What is the Requirement to Correct?

In a bid to crackdown on offshore tax evasion in light of the Paradise Papers leak, HMRC issued a new legal obligation in the publication of the Finance (no 2) Act 2017. Referred to as the Requirement to Correct (RTC), it calls for anyone who has any undeclared offshore assets to correct any underpayment of tax in the UK by 30 September 2018. It applies to everyone, including those who consider themselves to be non-UK domiciled and/or a non-UK resident. The underpayment of tax relates to income tax, capital gains tax or inheritance tax.

What do taxpayers have to do for Requirement to Correct?

All taxpayers with offshore affairs should seek professional advice to review their tax liability. Where they identify any errors, they must submit their disclosure to HMRC by 30 September 2018. Failure to do so will result in significant penalties.

It is recommended that new professional advice is sought even where the taxpayer had previously followed advice in the first instance in order for fresh insight to take into consideration the new rules imposed by RTC.

What are the penalties for Requirement to Correct?

Severe sanctions have been introduced under the Fail to Correct (FTC) regime:

  • The standard penalty is set at 200% of the tax liability owed. This can be reduced at HMRC’s discretion to no less than 100% and they will consider the level of co-operation, quality of disclosure and seriousness of the FTC.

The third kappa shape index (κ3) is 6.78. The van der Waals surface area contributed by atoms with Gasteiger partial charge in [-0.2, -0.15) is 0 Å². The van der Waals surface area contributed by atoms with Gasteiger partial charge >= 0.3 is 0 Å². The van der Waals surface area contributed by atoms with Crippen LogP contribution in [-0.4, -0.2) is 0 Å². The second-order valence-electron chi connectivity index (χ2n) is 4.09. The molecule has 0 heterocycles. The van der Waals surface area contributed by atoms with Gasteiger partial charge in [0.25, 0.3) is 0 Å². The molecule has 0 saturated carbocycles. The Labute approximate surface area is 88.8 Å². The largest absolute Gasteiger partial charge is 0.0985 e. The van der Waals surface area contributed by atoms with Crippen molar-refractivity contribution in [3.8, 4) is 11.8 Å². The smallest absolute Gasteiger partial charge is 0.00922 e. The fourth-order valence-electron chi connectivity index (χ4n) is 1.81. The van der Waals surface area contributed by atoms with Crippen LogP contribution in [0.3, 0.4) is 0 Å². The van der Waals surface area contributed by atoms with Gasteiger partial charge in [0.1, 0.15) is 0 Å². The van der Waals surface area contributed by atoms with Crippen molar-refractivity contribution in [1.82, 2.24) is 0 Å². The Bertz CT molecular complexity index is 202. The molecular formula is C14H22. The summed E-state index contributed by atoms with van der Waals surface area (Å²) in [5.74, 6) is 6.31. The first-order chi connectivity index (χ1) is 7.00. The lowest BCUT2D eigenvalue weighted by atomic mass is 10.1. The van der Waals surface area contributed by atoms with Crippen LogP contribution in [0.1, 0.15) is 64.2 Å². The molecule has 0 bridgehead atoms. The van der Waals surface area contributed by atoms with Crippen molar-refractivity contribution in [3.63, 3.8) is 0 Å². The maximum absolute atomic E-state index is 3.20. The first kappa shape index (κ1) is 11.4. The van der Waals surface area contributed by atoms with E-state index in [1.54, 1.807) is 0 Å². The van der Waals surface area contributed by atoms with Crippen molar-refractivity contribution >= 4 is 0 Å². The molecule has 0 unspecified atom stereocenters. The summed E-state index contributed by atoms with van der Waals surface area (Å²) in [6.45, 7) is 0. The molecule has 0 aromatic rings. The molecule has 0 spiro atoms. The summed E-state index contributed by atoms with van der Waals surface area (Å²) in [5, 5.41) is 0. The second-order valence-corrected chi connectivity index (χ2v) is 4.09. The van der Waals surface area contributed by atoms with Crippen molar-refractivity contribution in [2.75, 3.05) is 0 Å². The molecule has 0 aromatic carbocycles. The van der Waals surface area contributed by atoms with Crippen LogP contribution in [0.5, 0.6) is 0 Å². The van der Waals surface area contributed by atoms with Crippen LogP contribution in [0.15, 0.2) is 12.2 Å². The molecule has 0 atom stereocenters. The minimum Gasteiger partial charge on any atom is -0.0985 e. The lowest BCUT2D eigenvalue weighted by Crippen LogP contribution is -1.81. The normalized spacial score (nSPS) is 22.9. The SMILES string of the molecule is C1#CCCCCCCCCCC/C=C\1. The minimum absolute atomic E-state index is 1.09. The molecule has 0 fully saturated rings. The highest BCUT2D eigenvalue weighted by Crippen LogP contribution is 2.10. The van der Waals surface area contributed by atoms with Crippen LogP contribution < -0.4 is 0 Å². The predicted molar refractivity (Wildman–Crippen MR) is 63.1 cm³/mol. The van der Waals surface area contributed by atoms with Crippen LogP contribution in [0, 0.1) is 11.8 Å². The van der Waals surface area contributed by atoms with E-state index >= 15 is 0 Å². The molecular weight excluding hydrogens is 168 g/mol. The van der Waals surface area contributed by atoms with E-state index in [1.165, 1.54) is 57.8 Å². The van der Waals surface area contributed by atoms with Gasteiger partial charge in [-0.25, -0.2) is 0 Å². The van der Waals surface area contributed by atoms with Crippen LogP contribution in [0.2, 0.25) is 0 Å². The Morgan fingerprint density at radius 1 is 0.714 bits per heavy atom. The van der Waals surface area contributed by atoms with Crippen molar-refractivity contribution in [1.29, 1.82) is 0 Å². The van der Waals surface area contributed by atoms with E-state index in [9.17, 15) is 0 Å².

• Where the tax liability exceeds £25,000 in any tax year, the penalty will be up to 10% of the value of the assets, in addition to the standard penalty outlined above.
  • Where there is evidence to show movement of assets in order to avoid disclosure, the penalty will be 50% of the standard penalty in addition to the standard penalty itself.
Why RTC should be taken seriously:

The deadline of 30 September 2018 has been specifically set as it coincides with the Common Reporting Standard (CSR) data exchange. The CSR is where tax authorities in more than 100 countries share financial information and accounts with each other. HMRC will be able to receive information on UK taxpayers’ bank accounts, investments and trusts held around the world, therefore making it a much greater likelihood that they will find any undisclosed discrepancies.

The severity of the penalties is also an indication of how seriously HMRC are taking RTC. The penalties will be issued automatically and there will be no differentiation or leniency given to those who have failed to disclose with intent, through carelessness or through genuine mistake. What’s more, with the opportunity to collect such substantial amounts back in unpaid tax and through penalties, HMRC will certainly pursue any leads they find.

How Ridgefield Consulting can help:
  • Perform historical review as to whether or not you owe outstanding tax relating to offshore affairs
  • Prepare outstanding returns if necessary
  • Act on your behalf to perform disclosures with HMRC

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